“It’s bittersweet, more sweet than bitter / bitter than sweet / it’s a bittersweet surrender…”
We were up early Tuesday morning to be at Maine Med in time for Ky’s procedure. We waited until the last possible minute to wake him. We were literally out the door three minutes after his feet hit the floor. It was early, so it was just the two of us. Bill walked us to the door, he and Lou would join us later, once Ky was settled into his room after his procedure. No sooner than we’d gotten out of our driveway, Ky started to cry. “Don’t take me back, Mama. Please.” I told him I had to – that this was part of the deal. We had to get through this next round of chemo, then we’d have a better plan – a better outline of our next few months. I put on sunglasses, less to shield myself from the sun, more to shield my son from my tears. “Don’t you get it, Mama? Kids don’t grow in hospitals. I’m not going to grow there. It’s not…natural.” There was no silver lining, no bright spot to be found this morning and we both knew it. “Mama, I need my sister. And Papa. And our cats. And the dogs. I need a yard, Mama.” His attempt at reasoning gave way to quiet sobs. By Windham, thirty minutes from our house, he’d resigned himself to the fact that we had to go back, but he was going to catch every single site he could on the way.
Shortly thereafter, “Bittersweet” by Big Head Todd and the Monsters came on. “I *love* this song, Ky!” I launched into an explanation about why, about the nuance in the lead singer’s voice, the nostalgia that the opening chords always inspire in me, the story the song seems to tell, why it matters that the word bittersweet gets split apart. Ky heard the the chorus and smiled, “I know this song. You used to play it all the time. I like it too.”
We arrived at Maine Med in time to watch the city start to wake up before us. We were close to time, but we opted to watch life perk up from our perch on the 8th floor of the parking garage. “I don’t want to go in, Mama.” His protests got harder to refuse as we got closer. I didn’t either. I knew what was waiting for him. A bone marrow draw, a spinal tap, chemo directly into his spine…within the first 90 minutes of our arrival. Then he’d be treated to regular chemo through his line. This round is an aggressive one. Since we knew he was going to need a bone marrow transplant, Ky’s doctors opted to skip the traditional second round and go straight to the more intense third round. Shorter in duration (only six days), but mighty in awful. His oncologists told me to ready myself. He’d be sick – both chemos he would get were considered ‘moderate’ in terms of causing nausea. Two wrongs don’t make a right, but two moderates seem to make an awful. I’d also been told that one of the drugs can be challenging from a cardiac standpoint, so he’d need to be monitored carefully during infusion and for an hour afterwards. Some kids also get fevers. Bittersweet, more bitter than sweet.
Waiting for us on the other end of that day, though, was something beautiful. Ky was given the opportunity to make a wish through Make-A-Wish Maine. His fairy godmothers met with us as a family. One filled out paperwork with Bill and me, the other stayed with Ky and Lou and let them dream big. We’ll find out shortly if and how Ky’s wish will be granted – but for now – know that it was given a whole lot of thought – in a way that only Ky could. As the last few days have gotten increasingly challenging, he brings up his wish, “Do you think they’ll grant it, Mama? It seems kind of like something they might not be able to grant.” I think it’s just the kind of wish they’d love to grant. Bittersweet, more sweet than bitter.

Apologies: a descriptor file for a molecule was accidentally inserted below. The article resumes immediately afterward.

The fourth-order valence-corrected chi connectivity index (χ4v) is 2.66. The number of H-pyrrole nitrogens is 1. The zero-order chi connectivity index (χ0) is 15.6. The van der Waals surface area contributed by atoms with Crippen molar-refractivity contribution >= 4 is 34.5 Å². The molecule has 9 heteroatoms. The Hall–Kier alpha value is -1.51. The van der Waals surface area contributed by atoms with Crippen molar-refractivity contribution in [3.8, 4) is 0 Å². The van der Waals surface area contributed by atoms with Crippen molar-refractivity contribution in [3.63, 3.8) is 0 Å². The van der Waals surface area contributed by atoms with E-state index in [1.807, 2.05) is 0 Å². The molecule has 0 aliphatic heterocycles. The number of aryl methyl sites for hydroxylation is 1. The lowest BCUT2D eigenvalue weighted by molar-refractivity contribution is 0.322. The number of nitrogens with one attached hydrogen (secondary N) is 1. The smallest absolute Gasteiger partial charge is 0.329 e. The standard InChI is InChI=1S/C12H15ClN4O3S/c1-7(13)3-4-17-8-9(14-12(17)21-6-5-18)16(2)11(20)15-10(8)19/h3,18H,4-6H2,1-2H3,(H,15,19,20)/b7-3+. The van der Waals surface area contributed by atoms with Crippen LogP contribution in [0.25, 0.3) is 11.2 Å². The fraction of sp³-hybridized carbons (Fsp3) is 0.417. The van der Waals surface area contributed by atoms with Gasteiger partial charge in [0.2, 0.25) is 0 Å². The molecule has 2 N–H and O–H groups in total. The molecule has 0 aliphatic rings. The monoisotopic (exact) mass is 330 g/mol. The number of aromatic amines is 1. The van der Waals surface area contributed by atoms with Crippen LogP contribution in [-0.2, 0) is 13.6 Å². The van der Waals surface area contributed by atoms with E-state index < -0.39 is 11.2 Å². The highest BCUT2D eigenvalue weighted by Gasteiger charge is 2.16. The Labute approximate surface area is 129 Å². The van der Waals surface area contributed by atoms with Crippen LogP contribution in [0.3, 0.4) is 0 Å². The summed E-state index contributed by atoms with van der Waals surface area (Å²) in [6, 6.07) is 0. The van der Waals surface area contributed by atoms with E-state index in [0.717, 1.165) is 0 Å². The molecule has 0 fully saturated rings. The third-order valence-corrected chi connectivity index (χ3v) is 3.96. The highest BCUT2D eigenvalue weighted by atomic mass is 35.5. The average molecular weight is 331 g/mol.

The next day our spirits were lifted further by the news of Ky’s remission. I hoped, but I didn’t dare let my hopes get to high. Cancer has taught me to keep two feet on the ground at all times…more often than not, two feet and two knees. It’s one step in his journey, but it’s such an important one. As I mentioned on Facebook, we will finish this round of chemo and then, if a donor is identified, move on to the bone marrow transplant. He will still need that because that’s the best way to be sure that there isn’t leukemia hiding out somewhere, waiting. I’m telling myself it’s not a better or worse path on this journey, it’s just a path. Bittersweet.
Bill, Lou, and I were ecstatic to hear the news. What a victory! Having been reminded that hospitals are no place for a boy to grow and knowing that soon he’ll be confined to his room, I took him out for a walk. “Are you excited to be in remission?!” I asked Ky, as we lay in the grass outside the hospital, just the two of us, soaking up the sunshine. He looked up at the trees, then over at me, “If I get too excited, they’ll find bad news to give me, Mama.” Bittersweet…more bitter than sweet.
He’s spent the last two days as sick as I’ve seen anyone. I spoon-fed him eight and a half bites of applesauce yesterday, but that was all he ate. He has enough fluids going into him now to keep him hydrated and going, but for a mama who thrives on making sure people are fed, and hopefully then happy, this is a fresh layer of hell. The more he sleeps, the less he’ll remember, his oncologist told me yesterday. The current issue is that this mama doesn’t seem to sleep…and she’s going to remember. Every. Last. Detail. And while I’m glad he’s sleeping, the stillness of my never-still-boy is hard to watch. He has a pounding headache that is made worse by the amount of retching he’s doing. He refused so many medications that would have helped him during the first round of chemo, but this time – he’s not. He can’t. It’s a bittersweet surrender…